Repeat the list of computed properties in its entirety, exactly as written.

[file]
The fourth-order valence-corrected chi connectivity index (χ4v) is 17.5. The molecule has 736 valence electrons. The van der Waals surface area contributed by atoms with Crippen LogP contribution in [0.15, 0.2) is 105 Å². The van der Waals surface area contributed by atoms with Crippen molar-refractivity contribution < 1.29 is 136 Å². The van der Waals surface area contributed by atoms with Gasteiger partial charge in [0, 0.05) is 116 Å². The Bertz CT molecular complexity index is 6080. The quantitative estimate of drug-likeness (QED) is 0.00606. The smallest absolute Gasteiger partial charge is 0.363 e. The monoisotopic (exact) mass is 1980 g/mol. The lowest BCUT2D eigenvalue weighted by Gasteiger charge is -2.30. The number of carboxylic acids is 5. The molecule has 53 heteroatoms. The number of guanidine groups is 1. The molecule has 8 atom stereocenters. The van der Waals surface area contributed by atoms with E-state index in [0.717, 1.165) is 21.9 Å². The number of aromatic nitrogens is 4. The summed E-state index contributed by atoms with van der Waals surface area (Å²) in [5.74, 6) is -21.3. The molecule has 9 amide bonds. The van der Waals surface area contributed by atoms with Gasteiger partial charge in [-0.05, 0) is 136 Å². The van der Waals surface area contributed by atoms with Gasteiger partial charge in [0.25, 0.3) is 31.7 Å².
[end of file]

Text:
The fourth-order valence-corrected chi connectivity index (χ4v) is 17.5. The molecule has 736 valence electrons. The van der Waals surface area contributed by atoms with Crippen LogP contribution in [0.15, 0.2) is 105 Å². The van der Waals surface area contributed by atoms with Crippen molar-refractivity contribution < 1.29 is 136 Å². The van der Waals surface area contributed by atoms with Gasteiger partial charge in [0, 0.05) is 116 Å². The Bertz CT molecular complexity index is 6080. The quantitative estimate of drug-likeness (QED) is 0.00606. The smallest absolute Gasteiger partial charge is 0.363 e. The monoisotopic (exact) mass is 1980 g/mol. The lowest BCUT2D eigenvalue weighted by Gasteiger charge is -2.30. The number of carboxylic acids is 5. The molecule has 53 heteroatoms. The number of guanidine groups is 1. The molecule has 8 atom stereocenters. The van der Waals surface area contributed by atoms with E-state index in [0.717, 1.165) is 21.9 Å². The number of aromatic nitrogens is 4. The summed E-state index contributed by atoms with van der Waals surface area (Å²) in [5.74, 6) is -21.3. The molecule has 9 amide bonds. The van der Waals surface area contributed by atoms with Gasteiger partial charge in [-0.05, 0) is 136 Å². The van der Waals surface area contributed by atoms with Gasteiger partial charge in [0.25, 0.3) is 31.7 Å².